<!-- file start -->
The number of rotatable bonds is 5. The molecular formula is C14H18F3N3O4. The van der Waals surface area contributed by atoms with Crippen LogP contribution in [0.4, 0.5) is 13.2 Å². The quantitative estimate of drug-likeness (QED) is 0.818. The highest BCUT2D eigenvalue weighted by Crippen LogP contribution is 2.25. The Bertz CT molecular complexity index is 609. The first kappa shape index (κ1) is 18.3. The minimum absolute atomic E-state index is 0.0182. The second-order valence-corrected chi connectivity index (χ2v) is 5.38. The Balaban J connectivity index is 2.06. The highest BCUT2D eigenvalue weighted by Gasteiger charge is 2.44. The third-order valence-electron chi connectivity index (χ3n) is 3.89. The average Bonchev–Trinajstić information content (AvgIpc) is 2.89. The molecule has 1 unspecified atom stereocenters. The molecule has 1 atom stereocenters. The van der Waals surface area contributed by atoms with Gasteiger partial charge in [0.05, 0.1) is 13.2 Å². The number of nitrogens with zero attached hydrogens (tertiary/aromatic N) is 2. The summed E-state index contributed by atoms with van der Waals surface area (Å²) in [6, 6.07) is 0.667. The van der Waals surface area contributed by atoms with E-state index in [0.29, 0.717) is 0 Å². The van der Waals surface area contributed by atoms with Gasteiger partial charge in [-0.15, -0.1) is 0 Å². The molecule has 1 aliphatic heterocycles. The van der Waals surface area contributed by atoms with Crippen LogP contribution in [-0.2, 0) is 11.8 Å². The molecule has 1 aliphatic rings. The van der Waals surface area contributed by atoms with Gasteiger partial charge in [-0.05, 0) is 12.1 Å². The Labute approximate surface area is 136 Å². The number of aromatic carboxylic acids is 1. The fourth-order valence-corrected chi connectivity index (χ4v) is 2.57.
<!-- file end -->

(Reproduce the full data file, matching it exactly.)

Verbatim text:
The number of rotatable bonds is 5. The molecular formula is C14H18F3N3O4. The van der Waals surface area contributed by atoms with Crippen LogP contribution in [0.4, 0.5) is 13.2 Å². The quantitative estimate of drug-likeness (QED) is 0.818. The highest BCUT2D eigenvalue weighted by Crippen LogP contribution is 2.25. The Bertz CT molecular complexity index is 609. The first kappa shape index (κ1) is 18.3. The minimum absolute atomic E-state index is 0.0182. The second-order valence-corrected chi connectivity index (χ2v) is 5.38. The Balaban J connectivity index is 2.06. The highest BCUT2D eigenvalue weighted by Gasteiger charge is 2.44. The third-order valence-electron chi connectivity index (χ3n) is 3.89. The average Bonchev–Trinajstić information content (AvgIpc) is 2.89. The molecule has 1 unspecified atom stereocenters. The molecule has 1 atom stereocenters. The van der Waals surface area contributed by atoms with Gasteiger partial charge in [0.05, 0.1) is 13.2 Å². The number of nitrogens with zero attached hydrogens (tertiary/aromatic N) is 2. The summed E-state index contributed by atoms with van der Waals surface area (Å²) in [6, 6.07) is 0.667. The van der Waals surface area contributed by atoms with E-state index in [0.29, 0.717) is 0 Å². The van der Waals surface area contributed by atoms with Gasteiger partial charge in [-0.15, -0.1) is 0 Å². The molecule has 1 aliphatic heterocycles. The van der Waals surface area contributed by atoms with Crippen LogP contribution in [-0.2, 0) is 11.8 Å². The molecule has 1 aliphatic rings. The van der Waals surface area contributed by atoms with Gasteiger partial charge in [-0.05, 0) is 12.1 Å². The Labute approximate surface area is 136 Å². The number of aromatic carboxylic acids is 1. The fourth-order valence-corrected chi connectivity index (χ4v) is 2.57.